* From another cookbook author who advises that if fresh water chestnuts are not available, then substitute apples. Or another, who suggests that tortillas can be substituted for the pancakes served with Peking Duck and Moo Shu Pork. Read on dear friend.
    What all of the above say is a lack of knowledge, or sadly, an indifference to the properties and tastes of foods that make up the Chinese kitchen. The following are other substitutions, all of them offered in a book alleged to be about Chinese cooking: For bamboo shoots, substitute celery, green peppers, carrots, or rutabaga; for water chestnuts, substitute basically the same; for bean spouts, substitute shredded onions; for brown bean sauce, substitute Bovril; for ginkgo nut or lotus seeds, substitute blanched almonds; and for fermented black beans, substitute salt. Yes, salt.
    * From a television food person who demonstrated how to steam a fish 'the way the Chinese do.' He said to place all of the ingredients of what normally would be a marinade into the bottom of a wok, heated to boiling, then place a fish on a rack over the boiling marinade. Really!
    * From a food critic who wrote of her Chinese meal saying that one dish was covered with a 'malty black bean sauce,' that another was beef 'plated with colorful Asian vegetables;' also, that 'despite being fried the duck had a light taste' and, that a breaded pork dish was 'without a whit of the flaming taste of lemongrass.' Mixed cultural signals, I think.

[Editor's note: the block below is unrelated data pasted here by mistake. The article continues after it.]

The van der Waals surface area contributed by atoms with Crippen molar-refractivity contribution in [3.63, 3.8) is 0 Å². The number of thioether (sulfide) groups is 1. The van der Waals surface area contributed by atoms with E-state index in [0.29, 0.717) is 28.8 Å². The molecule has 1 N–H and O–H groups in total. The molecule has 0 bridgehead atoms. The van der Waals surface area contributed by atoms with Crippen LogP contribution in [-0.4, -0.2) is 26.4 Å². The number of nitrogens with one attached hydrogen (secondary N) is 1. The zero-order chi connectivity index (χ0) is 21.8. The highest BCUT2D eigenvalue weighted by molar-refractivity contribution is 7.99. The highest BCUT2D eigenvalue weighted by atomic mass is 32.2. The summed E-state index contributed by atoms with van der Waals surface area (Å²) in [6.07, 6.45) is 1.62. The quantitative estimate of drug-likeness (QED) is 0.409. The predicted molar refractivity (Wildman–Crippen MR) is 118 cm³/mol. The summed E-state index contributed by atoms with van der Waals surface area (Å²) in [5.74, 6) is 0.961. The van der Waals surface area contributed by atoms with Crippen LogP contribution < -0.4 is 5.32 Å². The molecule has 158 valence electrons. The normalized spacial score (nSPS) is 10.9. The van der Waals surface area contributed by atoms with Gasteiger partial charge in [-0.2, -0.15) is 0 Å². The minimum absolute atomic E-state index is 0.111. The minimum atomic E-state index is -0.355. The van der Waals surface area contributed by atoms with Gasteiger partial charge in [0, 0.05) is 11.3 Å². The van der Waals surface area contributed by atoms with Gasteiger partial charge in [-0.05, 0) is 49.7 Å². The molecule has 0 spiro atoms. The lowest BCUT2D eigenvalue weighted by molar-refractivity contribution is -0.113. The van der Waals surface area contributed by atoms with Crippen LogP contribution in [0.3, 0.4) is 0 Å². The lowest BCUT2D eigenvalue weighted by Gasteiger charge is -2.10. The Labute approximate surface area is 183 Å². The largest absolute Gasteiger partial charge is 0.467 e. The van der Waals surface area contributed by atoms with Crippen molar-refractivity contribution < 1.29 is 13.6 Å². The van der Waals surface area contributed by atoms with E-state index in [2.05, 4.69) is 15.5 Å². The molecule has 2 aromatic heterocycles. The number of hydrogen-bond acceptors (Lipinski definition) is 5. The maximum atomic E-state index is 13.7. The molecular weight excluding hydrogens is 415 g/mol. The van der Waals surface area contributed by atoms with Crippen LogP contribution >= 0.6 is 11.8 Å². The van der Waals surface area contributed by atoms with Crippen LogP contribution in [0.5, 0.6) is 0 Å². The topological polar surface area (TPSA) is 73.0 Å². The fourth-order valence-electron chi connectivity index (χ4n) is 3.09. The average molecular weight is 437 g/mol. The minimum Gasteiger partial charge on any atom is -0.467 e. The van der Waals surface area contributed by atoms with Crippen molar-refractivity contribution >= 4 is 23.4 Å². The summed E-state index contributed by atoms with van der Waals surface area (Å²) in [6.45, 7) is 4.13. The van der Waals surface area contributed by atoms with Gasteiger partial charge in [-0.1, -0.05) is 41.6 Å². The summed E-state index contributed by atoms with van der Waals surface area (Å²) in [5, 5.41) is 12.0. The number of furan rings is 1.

* From a magazine food writer who, after a visit to that public relations exercise in Singapore known as the Imperial Herbal Restaurant, wrote that its food 'combined haute cuisine techniques and delicate, subtle flavors with traditional Chinese herbal cooking.' Huh?
    * From a newspaper writer who described as 'dim sum' as a dish of soft shell crabs cooked in a black bean and coriander sauce. Huh? again.
    From television food people who seem to have difficulty with the word Sichuan. It usually comes out as 'Sesh-Wan' or 'Shush-Wen' as it did in a program about 'white Taro cake' which in reality is a cake of turnips. Listen also to what happened with Shao-Hsing wine which on television becomes 'Shee-Shing' or 'Show Shin' or simply 'Chinese cooking wine.' Seems they rarely make such gaffes over locales or words related to the news.
    And so on. As I noted earlier, all of these, all of which are incorrect, now reside somewhere in newspaper morgues and libraries, in computer resource banks, in television storage facilities waiting to be found and used as research. How sad!